RECENT scapegoating of the unvaccinated in the media has extended to stories of corporate retailers such as Next, Morrisons and Ikea paying only statutory sick pay for unjabbed workers identified as close contacts of Covid positive cases.
The customary full contractual sick pay is being withheld by such employers (though those who test positive receive sick pay regardless of vaccination status). A commendable exception is John Lewis, whose director Andrew Murphy spoke out against such a policy, saying it would be wrong to ‘cast judgment’ on the unvaccinated.
As someone living in Wales contracted to work eight hours per week with a nationwide retailer, I have experienced this discrimination personally.
The Welsh government have decided that vaccinated workers who are close contacts do not need to self-isolate or face any threat of financial hardship. However, unvaccinated employees – which in this context includes those who have received a dose of the vaccination within 14 days – must self-isolate for ten days even if they test negative.
The media hyperbole gives the impression that this is about safety, but it is probably linked to the fact that only businesses in England and Wales with fewer than 250 staff are eligible for the statutory sickness pay rebate scheme, plus a desire to cut costs.
The differentiation between vaccination status in close contact isolation rules issued by Welsh government is questionable, since it is widely acknowledged that the vaccinated are still able to catch and transmit Covid. Such rules are clearly enabling employers to find out their employees’ vaccination status through stealth. A call to my line manager to suggest I needed to isolate when my husband developed symptoms at work and was asked to test, led to my being immediately asked whether I was vaccinated. I exercised my right not to declare my vaccine status and requested that this information be kept private in line with GDPR rules. There had been no prior written guidance issued to staff by my employer regarding ‘close contacts’, only advice stating, ‘If you think your absence is Covid related, speak to your line manager’. Deliberate obfuscation of policy, it would appear.
Without knowing either way whether I had rolled up my sleeve, my managers had to treat me as though I were unvaccinated. This meant having to take two days unpaid absence over the ten-day ‘isolation’ period. I am not eligible for sick pay due to earning under the required threshold, but those who are contracted to work more hours can opt to divulge their non-vaccinated status in return for statutory sick pay at £96.35 per week which is taxable. I sent a letter to head office asking why their policy had not been previously made explicit. I also asked whether vaccinated staff need to bring in proof of vaccination and if so, who is responsible for verifying proof and have they received training for this? No response has been forthcoming.
I have, however, been reliably informed by my store manager that indeed nobody checks vaccine records! It is therefore possible to turn up for work as an unvaccinated close contact, which makes a complete mockery of the so-called guidance especially as there is no routine testing required at work. If this was about safety, why are retailers and public health agencies seemingly unconcerned about customers entering stores who are close contacts – knowingly or unwittingly?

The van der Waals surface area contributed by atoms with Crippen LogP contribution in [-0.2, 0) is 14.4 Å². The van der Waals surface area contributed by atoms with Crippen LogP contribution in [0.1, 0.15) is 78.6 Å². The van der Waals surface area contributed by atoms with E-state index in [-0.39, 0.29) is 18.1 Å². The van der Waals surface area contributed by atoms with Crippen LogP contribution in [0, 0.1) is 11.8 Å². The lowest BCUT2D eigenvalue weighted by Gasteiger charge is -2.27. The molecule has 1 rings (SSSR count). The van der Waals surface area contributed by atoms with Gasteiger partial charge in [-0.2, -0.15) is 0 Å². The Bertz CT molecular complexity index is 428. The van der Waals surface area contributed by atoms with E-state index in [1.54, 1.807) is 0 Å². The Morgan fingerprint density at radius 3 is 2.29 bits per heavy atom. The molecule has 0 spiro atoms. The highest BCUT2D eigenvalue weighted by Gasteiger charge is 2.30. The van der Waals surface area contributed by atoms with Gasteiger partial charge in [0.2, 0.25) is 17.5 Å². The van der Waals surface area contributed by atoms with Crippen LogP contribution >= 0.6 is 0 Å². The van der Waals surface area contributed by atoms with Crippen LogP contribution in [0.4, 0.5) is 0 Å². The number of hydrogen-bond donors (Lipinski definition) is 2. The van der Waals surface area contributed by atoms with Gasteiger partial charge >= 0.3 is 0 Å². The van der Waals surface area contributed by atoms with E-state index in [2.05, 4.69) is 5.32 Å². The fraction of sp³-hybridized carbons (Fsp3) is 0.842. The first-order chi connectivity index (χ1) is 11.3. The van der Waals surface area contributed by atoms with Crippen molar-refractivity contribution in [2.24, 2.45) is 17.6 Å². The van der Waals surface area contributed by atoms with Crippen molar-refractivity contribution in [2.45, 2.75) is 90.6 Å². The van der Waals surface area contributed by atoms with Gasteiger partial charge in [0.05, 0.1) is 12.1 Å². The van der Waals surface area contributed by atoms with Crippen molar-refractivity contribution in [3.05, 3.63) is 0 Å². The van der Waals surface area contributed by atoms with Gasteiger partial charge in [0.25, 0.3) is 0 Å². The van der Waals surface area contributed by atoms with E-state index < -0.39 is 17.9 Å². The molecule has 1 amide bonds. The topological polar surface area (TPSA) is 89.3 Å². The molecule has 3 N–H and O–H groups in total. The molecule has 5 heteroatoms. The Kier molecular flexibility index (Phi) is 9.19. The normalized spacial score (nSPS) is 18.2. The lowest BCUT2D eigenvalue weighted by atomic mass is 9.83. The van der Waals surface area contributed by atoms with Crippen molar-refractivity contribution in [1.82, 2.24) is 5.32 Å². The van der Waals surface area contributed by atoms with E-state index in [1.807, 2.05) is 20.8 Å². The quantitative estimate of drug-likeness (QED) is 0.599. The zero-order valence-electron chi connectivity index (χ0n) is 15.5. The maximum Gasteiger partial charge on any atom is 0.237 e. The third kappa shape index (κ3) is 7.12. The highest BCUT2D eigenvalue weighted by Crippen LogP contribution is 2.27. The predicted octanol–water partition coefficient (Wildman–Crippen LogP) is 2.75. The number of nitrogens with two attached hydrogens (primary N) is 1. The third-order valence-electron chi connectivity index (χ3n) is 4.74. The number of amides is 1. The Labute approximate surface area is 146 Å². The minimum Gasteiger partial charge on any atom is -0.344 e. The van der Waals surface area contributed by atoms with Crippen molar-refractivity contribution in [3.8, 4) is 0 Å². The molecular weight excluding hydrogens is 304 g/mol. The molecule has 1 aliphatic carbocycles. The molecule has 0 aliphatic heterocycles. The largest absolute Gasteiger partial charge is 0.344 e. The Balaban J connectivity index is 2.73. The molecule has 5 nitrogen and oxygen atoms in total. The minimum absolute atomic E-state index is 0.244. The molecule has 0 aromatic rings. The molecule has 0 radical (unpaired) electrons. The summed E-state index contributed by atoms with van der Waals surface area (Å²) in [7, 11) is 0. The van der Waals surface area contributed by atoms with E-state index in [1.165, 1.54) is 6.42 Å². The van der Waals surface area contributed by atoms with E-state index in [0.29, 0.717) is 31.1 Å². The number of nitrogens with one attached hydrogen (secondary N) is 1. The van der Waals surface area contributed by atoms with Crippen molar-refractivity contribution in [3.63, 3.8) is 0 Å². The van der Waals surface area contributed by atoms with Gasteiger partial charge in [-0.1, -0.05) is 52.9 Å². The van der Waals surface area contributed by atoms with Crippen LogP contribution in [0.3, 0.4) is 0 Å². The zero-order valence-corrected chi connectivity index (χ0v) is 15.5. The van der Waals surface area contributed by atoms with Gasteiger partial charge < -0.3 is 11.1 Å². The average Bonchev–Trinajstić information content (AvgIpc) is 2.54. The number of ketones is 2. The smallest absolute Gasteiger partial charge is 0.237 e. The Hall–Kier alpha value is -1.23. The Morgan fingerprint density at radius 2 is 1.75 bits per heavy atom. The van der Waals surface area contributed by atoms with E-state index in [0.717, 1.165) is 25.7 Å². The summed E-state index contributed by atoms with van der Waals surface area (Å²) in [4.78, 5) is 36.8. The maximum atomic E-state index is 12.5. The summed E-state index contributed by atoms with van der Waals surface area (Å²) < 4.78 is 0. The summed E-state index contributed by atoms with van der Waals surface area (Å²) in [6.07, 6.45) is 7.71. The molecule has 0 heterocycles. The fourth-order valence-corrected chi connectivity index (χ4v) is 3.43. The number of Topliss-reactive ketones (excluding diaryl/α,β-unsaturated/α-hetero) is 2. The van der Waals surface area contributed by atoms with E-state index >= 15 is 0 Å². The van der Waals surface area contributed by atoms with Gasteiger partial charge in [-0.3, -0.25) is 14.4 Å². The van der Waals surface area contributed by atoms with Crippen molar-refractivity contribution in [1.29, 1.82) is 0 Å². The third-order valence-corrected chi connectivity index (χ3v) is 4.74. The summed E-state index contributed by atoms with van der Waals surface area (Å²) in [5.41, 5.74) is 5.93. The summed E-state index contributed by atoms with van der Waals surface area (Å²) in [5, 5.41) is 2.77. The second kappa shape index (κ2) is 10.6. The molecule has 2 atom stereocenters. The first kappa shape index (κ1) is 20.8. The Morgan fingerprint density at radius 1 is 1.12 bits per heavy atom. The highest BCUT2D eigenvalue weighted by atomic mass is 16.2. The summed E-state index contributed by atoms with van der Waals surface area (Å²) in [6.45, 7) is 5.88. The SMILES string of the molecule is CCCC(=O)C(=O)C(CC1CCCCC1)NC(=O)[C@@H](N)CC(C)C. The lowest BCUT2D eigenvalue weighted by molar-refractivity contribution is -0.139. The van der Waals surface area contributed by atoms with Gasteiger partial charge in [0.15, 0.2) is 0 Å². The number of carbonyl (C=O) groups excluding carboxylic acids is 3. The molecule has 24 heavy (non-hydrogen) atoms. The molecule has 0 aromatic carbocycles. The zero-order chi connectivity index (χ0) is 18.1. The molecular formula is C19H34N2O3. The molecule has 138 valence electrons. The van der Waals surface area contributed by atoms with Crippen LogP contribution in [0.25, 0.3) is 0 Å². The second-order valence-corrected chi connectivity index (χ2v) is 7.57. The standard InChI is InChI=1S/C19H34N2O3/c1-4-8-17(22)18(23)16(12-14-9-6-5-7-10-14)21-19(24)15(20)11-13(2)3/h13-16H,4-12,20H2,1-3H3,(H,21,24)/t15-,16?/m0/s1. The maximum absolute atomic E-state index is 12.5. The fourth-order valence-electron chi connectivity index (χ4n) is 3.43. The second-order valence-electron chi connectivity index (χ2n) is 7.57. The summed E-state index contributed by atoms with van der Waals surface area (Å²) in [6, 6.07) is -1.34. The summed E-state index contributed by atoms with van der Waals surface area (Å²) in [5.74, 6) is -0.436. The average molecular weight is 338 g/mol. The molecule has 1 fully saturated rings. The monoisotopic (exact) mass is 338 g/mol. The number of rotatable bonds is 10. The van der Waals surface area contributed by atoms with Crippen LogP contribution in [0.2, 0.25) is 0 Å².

Interestingly, our store managers have never to my knowledge kept staff fully informed of colleagues who have previously tested positive and had to isolate. We have occasionally heard rumours that someone had ‘got Covid’ i.e. had a positive test result. Managers have not routinely tried to ascertain which staff members had been in close contact with affected colleagues. Posters in the locker rooms also encourage staff to ‘switch off their phones’ when left in lockers, presumably to avoid getting pinged unnecessarily (although this was not stated openly on the posters).
Given that there was enough evidence to mount a legal challenge against the Welsh government bringing in a Covid pass for cinemas and concerts, where is their scientific evidence for differentiating rules regarding close contacts?
This seems a very unfair way to treat retail workers, most of whom have toiled tirelessly throughout the pandemic and it is putting undue financial strain on a sector of the national workforce which is undervalued, amongst the lowest paid and already under considerable stress since restrictions began. How many retail workers will read these media reports and feel coerced into getting vaccinated to avoid financial hardship and discrimination?
Recent legal advice posted online states: ‘Reducing contractual sick pay for some unvaccinated employees could also be indirectly discriminatory. Again, employers will have to justify this – a careful “case by case” assessment is crucial, rather than unbendingly applying a sick pay policy. Employers will also need to ensure that any variation to contracts regarding new sick pay schemes are implemented legally and fairly’.
In the meantime, the downtrodden retail workers may have to take advantage of the current self-certification for up to 28 days if identified as a close contact or simply fake a lateral flow test if unvaccinated and claim contractual sick pay.
As someone once said, ‘If you’re going to break the rules, you might as well break them correctly.’